Today's post is brought to you by Blair Menace because of a few simple facts: He was there, he had the tape and he is a werewolf. Werewolves are smart creatures and have a lot to offer us mortals. The rest is written by him....
OLD SCHOOL BEER DRINKIN ROBOTS were a Chattanooga band who existed in 2002, and maybe a little bit before or after. They were Josh on guitar, Ramesh on bass, and Daniel on drums.
In the summer of 2002, I was living on the porch of the Lilside house in Asheville when they spent a week or two in town, raising hell and annoying Jason Cronk. I'm not sure if they were on a tour that failed, or what, but they did manage to play shows a time or two here and dubbed this tape for me. To be honest, this was a pretty blurry summer and only a handful of moments of hanging out with them stuck with me: drinking a jug of stolen wine on top of the used book store and singing John Prine and Tom Waits, cringing as Daniel busted forty bottles on the wheelchair ramp of the church across the street, marveling at Ramesh's tendency to nap under his van, getting my only pair of pants (and wallet) stolen off the porch by a crackhead while all four of us slept on it.
Regarding the tape itself: I'm not sure if it ever got “officially” released, at least in this form. I never had a cover or song titles, and it's dubbed over a promotional tape for something called “Tamanu Oil” which you can hear occasionally between songs. The vocals fluctuate wildly in volume on some of the songs, and the bass is sadly often inaudible, but it's still in pretty good shape. The only songs I remember are the self-explanatory theme song, the infamous “Sunrise” (“The only thing more beautiful than a sunrise is a dead cop”), the song about Ramesh's inability to cook potatoes or park accurately, and the obligatory Peter Stubb cover. One song even has some whistling! It's so short that I had to listen to it three times while writing this – twelve songs in thirteen minutes, even though the songs feel weirdly epic and complex. Josh's frantic, scale-defying guitar playing smashing up against Ramesh's Rancid-guy-in-a-tornado bass style is the real draw here, along with the “anything goes” mode of the songwriting.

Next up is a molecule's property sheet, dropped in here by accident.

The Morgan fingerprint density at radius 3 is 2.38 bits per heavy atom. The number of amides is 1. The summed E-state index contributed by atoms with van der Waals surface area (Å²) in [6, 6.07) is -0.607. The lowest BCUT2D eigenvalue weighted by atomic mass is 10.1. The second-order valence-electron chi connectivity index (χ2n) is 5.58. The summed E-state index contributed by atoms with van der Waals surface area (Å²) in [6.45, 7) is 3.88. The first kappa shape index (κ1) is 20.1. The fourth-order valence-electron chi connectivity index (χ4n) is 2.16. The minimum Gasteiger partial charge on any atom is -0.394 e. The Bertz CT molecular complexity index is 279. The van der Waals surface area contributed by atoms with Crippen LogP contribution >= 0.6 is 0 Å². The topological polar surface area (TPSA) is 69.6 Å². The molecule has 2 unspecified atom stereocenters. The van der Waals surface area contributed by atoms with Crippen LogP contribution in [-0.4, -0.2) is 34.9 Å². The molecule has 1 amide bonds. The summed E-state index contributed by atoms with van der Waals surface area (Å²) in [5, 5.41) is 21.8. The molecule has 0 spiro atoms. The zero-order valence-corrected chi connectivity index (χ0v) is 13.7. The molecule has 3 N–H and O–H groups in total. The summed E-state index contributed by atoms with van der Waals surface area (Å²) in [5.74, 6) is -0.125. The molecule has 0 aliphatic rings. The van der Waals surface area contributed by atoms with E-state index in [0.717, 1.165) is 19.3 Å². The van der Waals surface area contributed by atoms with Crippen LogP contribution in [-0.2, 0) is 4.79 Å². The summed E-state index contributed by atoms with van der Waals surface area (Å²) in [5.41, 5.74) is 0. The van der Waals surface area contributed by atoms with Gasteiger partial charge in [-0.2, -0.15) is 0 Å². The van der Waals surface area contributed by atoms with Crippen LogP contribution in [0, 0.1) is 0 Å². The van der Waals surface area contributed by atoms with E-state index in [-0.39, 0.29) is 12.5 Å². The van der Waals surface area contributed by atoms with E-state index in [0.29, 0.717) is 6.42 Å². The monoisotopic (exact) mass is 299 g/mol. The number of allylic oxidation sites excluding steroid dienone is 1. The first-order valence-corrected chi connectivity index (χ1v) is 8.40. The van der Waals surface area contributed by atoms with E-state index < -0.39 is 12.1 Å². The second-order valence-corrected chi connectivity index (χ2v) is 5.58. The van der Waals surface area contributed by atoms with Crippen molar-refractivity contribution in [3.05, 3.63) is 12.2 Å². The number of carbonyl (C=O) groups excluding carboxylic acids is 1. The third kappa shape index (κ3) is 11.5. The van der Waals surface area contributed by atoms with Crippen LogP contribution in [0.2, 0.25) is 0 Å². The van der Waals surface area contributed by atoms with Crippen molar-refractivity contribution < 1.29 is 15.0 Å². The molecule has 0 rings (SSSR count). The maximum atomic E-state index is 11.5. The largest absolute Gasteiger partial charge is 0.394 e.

The band in happier times. Chattanooga 2003.